As one of the coaches on the Productive GP Programme run by NHS England, I work with GP practices to improve their processes, strengthen their resilience and expand their capacity in a number of ways. One of these is to look at frequently attending patients.
The process is fairly simple:
1) Identify those patients who consume the most appointments in the practice
2) Review their patient records to determine if other clinical or support services could be used to ease pressure on appointments and improve patient care.
The systems that GP practices run make it easy to identify those patients that attend frequently. Doctors and practice nurses then get together to review patient information to see if other approaches might help to reduce the demands that these patients place on the practice to release space for other patients. These alternative pathways might include interventions from mental health specialists and other clinical professionals; alternative therapies; as well as voluntary and community groups and services.
In my experience, many of the patients who consume the most GP appointments have mental health or addiction issues. The extent to which other services can help reduce dependency on the GP practice will depend on the provision in the local area. Nevertheless it may be possible to reduce the burden on the GPs alone by taking a more proactive approach to scheduling appointments – sharing appointments between a nurse and GP for example – and being clearer about how often the patient needs to be seen.
Some practices are lucky enough to have the space to arrange clinics specifically for mental health issues; for counselling; and evenb for advisers to come in to try and address the social issues that lie behind stress and anxiety.
Let me give some examples.
In many surgeries, it is the time of the practice nurses that is under most pressure. In one small practice, with only 2 part-time nurses, training Health Care Assistants to change dressings freed up approximately 150 nurse appointments per year.
In another small practice, frequently attending patients were not much of a problem – there were only 22 patients who had had more than 10 GP appointments each in the past year. However, even there alternative interventions for six of the patients helped reduce the pressure, and gave the patients a more comprehensive care plan.
By contrast, a large urban practice had nearly 800 patients who had 20 or more appointments (GP and nurse) each in the previous year. This equated to 7,900 consulting hours. Nearly 300 of those patients had over 30 appointments in the previous year (nearly 2,000 consulting hours). Here the ongoing work to reduce the impact on resources of patients who, medically, don’t need to be seen so frequently has the potential to release considerable capacity, so that patients trying to get an appointment can be seen more quickly.
With another mid-sized suburban practice, only 15 patients had had 30 or more appointments in the previous year. A review by the GPs identified that 7 of them could be referred to recently enhanced mental health provision in the area.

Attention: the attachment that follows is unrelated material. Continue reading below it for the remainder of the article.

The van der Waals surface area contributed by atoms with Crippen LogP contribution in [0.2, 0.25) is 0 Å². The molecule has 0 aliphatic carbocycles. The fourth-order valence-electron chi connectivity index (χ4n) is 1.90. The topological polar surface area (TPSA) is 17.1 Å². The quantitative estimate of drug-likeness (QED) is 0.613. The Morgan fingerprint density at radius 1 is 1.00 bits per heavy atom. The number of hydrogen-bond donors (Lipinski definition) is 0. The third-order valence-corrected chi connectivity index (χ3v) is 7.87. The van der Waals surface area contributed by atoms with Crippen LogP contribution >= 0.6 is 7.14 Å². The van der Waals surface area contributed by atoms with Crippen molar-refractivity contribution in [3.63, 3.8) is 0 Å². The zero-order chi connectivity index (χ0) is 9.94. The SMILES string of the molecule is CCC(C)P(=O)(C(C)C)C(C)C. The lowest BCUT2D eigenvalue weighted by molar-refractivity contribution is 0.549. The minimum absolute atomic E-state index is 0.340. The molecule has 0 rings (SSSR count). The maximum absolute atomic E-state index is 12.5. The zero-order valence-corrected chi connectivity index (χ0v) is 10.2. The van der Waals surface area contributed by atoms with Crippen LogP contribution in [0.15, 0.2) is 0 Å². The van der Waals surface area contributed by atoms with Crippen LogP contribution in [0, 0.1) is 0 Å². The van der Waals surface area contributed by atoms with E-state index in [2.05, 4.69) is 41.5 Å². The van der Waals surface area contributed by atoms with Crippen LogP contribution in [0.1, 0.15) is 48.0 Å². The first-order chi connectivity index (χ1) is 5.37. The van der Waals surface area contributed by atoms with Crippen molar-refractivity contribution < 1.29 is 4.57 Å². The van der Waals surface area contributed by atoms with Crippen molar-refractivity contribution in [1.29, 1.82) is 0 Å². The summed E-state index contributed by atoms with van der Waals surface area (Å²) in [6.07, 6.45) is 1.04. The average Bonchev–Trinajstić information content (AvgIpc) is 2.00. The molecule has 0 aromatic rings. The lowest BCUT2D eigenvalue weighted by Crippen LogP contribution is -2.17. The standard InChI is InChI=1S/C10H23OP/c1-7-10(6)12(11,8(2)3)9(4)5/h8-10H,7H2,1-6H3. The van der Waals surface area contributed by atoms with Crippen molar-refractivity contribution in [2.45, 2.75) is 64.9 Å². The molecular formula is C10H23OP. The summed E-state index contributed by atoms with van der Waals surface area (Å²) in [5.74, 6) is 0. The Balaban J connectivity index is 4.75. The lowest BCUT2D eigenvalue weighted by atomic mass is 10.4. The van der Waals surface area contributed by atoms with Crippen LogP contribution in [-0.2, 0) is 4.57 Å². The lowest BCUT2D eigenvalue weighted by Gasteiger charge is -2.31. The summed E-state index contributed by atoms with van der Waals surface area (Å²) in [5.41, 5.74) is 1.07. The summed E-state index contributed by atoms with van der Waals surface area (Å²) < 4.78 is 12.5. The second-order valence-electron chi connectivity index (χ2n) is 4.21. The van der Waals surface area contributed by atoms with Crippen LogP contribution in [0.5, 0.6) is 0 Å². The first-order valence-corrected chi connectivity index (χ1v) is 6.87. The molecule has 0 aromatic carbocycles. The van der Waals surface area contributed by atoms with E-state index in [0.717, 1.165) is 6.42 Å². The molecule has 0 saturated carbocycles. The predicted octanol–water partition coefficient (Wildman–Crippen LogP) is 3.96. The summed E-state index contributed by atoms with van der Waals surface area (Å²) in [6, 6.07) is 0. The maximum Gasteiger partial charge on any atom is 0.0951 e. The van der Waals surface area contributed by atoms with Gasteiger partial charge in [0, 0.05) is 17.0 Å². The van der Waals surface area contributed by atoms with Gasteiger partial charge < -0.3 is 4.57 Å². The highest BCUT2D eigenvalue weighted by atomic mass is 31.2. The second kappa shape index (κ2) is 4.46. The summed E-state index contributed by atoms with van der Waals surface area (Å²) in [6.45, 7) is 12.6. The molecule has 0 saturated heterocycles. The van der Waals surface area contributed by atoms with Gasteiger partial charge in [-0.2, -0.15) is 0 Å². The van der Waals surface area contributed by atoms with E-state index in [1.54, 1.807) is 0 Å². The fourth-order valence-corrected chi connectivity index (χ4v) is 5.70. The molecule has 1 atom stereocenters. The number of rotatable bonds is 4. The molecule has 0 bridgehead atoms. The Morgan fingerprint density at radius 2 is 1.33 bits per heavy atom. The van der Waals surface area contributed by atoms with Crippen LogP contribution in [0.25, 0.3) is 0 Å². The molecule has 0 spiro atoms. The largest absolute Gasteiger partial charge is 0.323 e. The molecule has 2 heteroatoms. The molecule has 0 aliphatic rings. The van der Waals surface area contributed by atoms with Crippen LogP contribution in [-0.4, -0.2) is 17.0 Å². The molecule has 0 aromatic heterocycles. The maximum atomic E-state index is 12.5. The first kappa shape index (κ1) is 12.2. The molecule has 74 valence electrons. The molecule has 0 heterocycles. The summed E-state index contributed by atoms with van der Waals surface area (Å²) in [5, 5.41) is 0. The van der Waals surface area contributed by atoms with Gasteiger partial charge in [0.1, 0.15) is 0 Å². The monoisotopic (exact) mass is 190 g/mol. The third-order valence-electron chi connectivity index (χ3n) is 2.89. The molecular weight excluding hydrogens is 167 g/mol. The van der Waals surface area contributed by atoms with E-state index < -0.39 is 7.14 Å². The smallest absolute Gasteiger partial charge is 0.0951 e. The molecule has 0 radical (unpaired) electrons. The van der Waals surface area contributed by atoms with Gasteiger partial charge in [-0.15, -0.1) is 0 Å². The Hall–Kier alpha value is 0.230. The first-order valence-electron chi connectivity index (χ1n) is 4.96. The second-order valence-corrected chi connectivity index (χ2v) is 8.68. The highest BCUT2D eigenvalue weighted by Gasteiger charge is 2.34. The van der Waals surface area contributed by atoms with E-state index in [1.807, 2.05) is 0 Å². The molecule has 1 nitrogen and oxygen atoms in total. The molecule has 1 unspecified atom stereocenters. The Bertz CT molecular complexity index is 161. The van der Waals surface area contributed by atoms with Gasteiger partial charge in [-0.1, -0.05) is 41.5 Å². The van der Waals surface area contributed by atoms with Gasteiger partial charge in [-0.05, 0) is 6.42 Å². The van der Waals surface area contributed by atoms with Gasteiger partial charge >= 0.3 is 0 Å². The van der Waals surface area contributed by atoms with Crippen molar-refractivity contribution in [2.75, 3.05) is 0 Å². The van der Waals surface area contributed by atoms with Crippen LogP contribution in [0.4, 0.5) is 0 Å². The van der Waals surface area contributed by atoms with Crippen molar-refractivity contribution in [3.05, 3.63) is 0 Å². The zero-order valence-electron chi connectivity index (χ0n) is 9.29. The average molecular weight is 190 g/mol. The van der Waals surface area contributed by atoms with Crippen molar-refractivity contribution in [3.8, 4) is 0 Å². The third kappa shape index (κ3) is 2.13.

Of course many patients who attend surgery frequently do need to be there. But taking the time to review records, particularly in a multi-disciplinary meeting, can help identify new approaches and ease some of the pressures. Even a reduction of 10% or 15% in the number of appointments generated by frequent attenders can make an important difference.
And it is not all just about frequently attending patients. “Zero attenders” also represent a golden opportunity for practices to focus on preventative work. Among the patients on the list who have not requested an appointment at all in the last year (the “zero attenders”) many will have conditions where some proactive preventative work will reduce costs for the health service should those conditions worsen. Such groups include those with diabetes, asthma, hypertension, and so on.
For example, one small practice identified 150 patients in the eligible group who had not attended a smear test in the last five years. These patients had had all the usual reminder letters but, rather than let it lie at that, the practice took a proactive approach to telephoning the patients to explain the importance of the test. A reasonable proportion of that group (about 20% at the time of writing) subsequently attended for the test.
Another practice targeted patients in the eligible group who had not undertaken the available bowel cancer screening, as well as those missing their smear tests.
Another small practice focussed on high blood pressure, asthma and patients with a BMI over 35+ and, with a coordinated approach, successfully got many of them to attend for health advice and a review of their prescription drugs.
This is the sort of work that GP practices should be doing. It is good for patients and it saves the NHS money in the longer term. Often, however, practices do not get to do as much of this work as they would like because they are dealing with other workload pressures. The Productive GP Programme can help focus on some of these issues to improve processes and develop better plans. Of course this requires a time investment to review processes and activities, but the benefits far outweigh this input.
Addressing the medical needs of patients who request and attend many appointments enables a practice to improve the care it provides and, at the same time, free some capacity to undertake more preventative work with patients who would rather not attend their GP clinic. The data is relatively easy to extract. Time is then needed to review records and develop appropriate plans. The time spent on this valuable work will reap benefits for the practice and help improve the care it provides to its whole community.
Those working in GP practices might like to find out more from their CCG, or visit http://www.gpip.co.uk/